It’s now the 10th of May, 2019 and I’ve been behind the 8-ball on my last few posts. I promised myself and to those that read these blogs, that I would put in 30 applications in 30 days (in May).
I almost failed. Why? Because I got backed up when formulating a proposal to a potential new client for my company, Canopy Digital, LLC.
In my Day 3 post, I outlined different types of job categories that I would search for. One of those jobs was gaining new clients for my own company.
Have you ever gotten swamped when writing a digital marketing proposal? I have, as evidenced by the fact that I’m about five days behind in my self-promise to complete 30 in 30.
Digital Marketing Proposals Require A Lot of Writing
I got news for you. A digital marketing proposal isn’t cookie-cutter. Sure, there are metrics and various structures that you can use to get started but ultimately, the buck stops with you and you’re going to have to learn how to do one thing really well. And do you know what that one thing is?
That’s right people. Writing is inevitable for any small business owner, especially if you’re building an inbound digital marketing agency like I am.
I’ve used almost every type of proposal software on the market. I’ve downloaded almost every white paper from Hubspot, Marketo, Unbounce, Moz, Sitepoint, Content Marketing Institute (CMI), Smart Insights and more. It never changes the fact that guess what, you’ve got to make it your own.
Downloaded White Papers from Marketing Agencies Are Junk
The funny thing about all of the white papers that companies offer you as lead generation teasers? They’re all shit.
Have you ever downloaded a white paper from a company you’re really excited to learn from, only to be super-disappointed thinking to yourself, “I could have written that!” Well you should. Stop relying on those bigger marketing agencies to tell you how to dictate your writing style. Have some balls and criticize those above you. Just because their bottom line is bigger than yours doesn’t mean that you can’t disagree with them.
Doubt Those in Power
In fact that was one of my major hangups when starting my own company. I constantly thought I had to take every word from Hubspot as gospel. That’s not the case. One of the big drawbacks of Hubspot (sorry Hubspot) is that they’re too big. And because they’re too big, they have to constantly churn out dozens of blog posts, white papers, how-to articles, comparison charts, primary research reports, secondary marketing research reports, and more. This leaves them at a deficit. They’re running out of creative juice and they know it. It permeates their writing. It’s boring and old.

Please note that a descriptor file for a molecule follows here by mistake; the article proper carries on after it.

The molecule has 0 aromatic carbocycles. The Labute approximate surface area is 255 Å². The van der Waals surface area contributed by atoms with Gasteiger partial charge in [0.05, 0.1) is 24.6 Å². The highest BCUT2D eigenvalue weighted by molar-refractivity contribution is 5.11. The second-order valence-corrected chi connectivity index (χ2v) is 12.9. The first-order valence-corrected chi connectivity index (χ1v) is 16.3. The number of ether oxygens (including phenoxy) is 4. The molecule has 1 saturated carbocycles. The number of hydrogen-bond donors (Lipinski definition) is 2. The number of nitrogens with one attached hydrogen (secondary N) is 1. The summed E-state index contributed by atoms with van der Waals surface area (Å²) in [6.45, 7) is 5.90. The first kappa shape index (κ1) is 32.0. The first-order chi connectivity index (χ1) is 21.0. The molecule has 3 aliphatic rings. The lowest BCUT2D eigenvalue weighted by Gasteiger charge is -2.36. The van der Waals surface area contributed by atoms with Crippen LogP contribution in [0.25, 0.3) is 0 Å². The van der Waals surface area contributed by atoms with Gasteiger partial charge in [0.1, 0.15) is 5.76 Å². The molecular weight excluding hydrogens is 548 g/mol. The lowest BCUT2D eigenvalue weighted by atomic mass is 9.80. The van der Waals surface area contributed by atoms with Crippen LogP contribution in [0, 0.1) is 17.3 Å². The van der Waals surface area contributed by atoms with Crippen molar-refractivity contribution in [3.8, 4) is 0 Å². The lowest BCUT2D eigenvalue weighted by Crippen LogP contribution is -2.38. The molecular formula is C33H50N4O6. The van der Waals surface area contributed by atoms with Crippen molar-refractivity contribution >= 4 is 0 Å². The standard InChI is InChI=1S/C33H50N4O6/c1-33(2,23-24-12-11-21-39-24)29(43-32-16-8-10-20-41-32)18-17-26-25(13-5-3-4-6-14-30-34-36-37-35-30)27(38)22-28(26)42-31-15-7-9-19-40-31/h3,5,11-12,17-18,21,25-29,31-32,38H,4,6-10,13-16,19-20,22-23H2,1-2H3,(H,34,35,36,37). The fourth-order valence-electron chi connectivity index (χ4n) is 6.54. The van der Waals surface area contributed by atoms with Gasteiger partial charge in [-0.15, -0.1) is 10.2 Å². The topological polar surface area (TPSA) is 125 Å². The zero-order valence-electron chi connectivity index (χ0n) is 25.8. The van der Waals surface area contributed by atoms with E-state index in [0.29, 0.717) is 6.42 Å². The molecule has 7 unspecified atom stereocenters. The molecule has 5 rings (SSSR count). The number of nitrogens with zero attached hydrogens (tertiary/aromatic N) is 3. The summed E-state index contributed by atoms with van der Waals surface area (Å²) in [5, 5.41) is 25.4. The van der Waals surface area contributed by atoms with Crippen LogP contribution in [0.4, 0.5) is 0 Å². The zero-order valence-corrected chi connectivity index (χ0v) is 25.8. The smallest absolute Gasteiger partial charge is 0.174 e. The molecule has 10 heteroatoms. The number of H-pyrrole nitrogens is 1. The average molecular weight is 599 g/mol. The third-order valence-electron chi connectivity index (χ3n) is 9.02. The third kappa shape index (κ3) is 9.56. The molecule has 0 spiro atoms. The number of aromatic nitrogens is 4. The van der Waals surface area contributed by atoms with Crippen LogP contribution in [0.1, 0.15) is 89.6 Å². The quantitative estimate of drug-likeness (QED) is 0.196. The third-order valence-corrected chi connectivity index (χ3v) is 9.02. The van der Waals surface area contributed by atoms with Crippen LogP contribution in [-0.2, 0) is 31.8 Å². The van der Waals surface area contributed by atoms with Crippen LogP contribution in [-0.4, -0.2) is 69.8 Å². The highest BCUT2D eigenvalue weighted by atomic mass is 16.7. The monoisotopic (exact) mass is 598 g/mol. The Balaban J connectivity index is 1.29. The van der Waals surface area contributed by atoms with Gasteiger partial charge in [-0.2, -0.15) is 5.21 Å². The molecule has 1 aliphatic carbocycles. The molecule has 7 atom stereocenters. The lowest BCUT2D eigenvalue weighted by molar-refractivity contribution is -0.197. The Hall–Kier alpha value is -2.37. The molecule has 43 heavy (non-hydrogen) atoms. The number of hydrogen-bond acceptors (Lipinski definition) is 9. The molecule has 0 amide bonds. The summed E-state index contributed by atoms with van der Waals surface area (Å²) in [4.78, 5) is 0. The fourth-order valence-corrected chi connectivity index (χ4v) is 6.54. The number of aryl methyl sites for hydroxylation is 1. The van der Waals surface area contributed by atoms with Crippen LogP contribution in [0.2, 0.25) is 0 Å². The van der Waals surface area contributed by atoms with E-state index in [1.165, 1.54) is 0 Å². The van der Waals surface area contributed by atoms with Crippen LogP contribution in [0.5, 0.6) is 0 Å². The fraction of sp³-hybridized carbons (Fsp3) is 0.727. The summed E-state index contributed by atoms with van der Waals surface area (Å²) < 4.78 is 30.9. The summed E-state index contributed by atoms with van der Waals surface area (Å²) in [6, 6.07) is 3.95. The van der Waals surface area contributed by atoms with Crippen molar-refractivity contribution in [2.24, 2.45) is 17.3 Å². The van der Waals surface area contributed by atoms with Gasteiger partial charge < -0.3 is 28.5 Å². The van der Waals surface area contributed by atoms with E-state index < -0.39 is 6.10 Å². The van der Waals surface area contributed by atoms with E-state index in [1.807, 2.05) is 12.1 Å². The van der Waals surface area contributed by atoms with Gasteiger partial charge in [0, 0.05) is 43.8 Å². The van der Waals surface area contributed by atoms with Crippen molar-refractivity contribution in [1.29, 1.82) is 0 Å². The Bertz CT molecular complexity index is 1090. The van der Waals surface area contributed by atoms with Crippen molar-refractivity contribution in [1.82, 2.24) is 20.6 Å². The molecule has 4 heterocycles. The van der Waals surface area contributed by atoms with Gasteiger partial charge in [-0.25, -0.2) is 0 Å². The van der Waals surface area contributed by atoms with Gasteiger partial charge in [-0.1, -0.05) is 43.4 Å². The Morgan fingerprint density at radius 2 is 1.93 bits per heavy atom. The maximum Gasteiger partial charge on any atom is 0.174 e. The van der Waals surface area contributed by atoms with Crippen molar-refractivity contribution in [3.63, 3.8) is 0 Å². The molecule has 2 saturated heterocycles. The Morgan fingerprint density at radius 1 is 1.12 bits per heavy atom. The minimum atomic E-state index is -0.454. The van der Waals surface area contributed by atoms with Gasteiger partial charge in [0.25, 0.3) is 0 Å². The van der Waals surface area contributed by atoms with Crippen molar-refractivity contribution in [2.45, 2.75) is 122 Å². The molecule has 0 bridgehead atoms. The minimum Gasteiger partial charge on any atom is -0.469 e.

Too many marketers are afraid to criticize Hubspot. Except for me. I don’t have anything to lose.
Nevertheless, the content in this post isn’t about how to shame Hubspot (although I’ll get to that later this month), it’s about how to write a kick-ass proposal for any of your digital marketing clients, or potential clients.
How To Find Your Groove in Proposal-Writing
This isn’t a magic formula like the companies I just roasted claim to give you. I’m going to explain:
- The reason why you’re getting stuck on a proposal might indicate that you’re business is too broad.
- Tips and tricks for using other proposals to extract your own message and tone of voice in a proposal.
- Why it’s a terrible idea to rely on cookie-cutter proposals to get your next, major client.
Do you remember graduating high school or college and thinking to yourself, “Fuck, I don’t really know how business actually works”? A lot of the reasons why younger professionals don’t feel ready for the real world isn’t because they don’t have the technical knowledge to get a job, but they lack the nuanced skills that are needed to translate all the garbage they were taught, and make it their own.
That’s what this “How To Write a Digital Marketing Proposal” is all about.
I’m going to cover the language behind the layout. The psyche behind the structure. The definitive guide to making your digital marketing proposals authentic.
So here’s how you do it.
Define Your Scope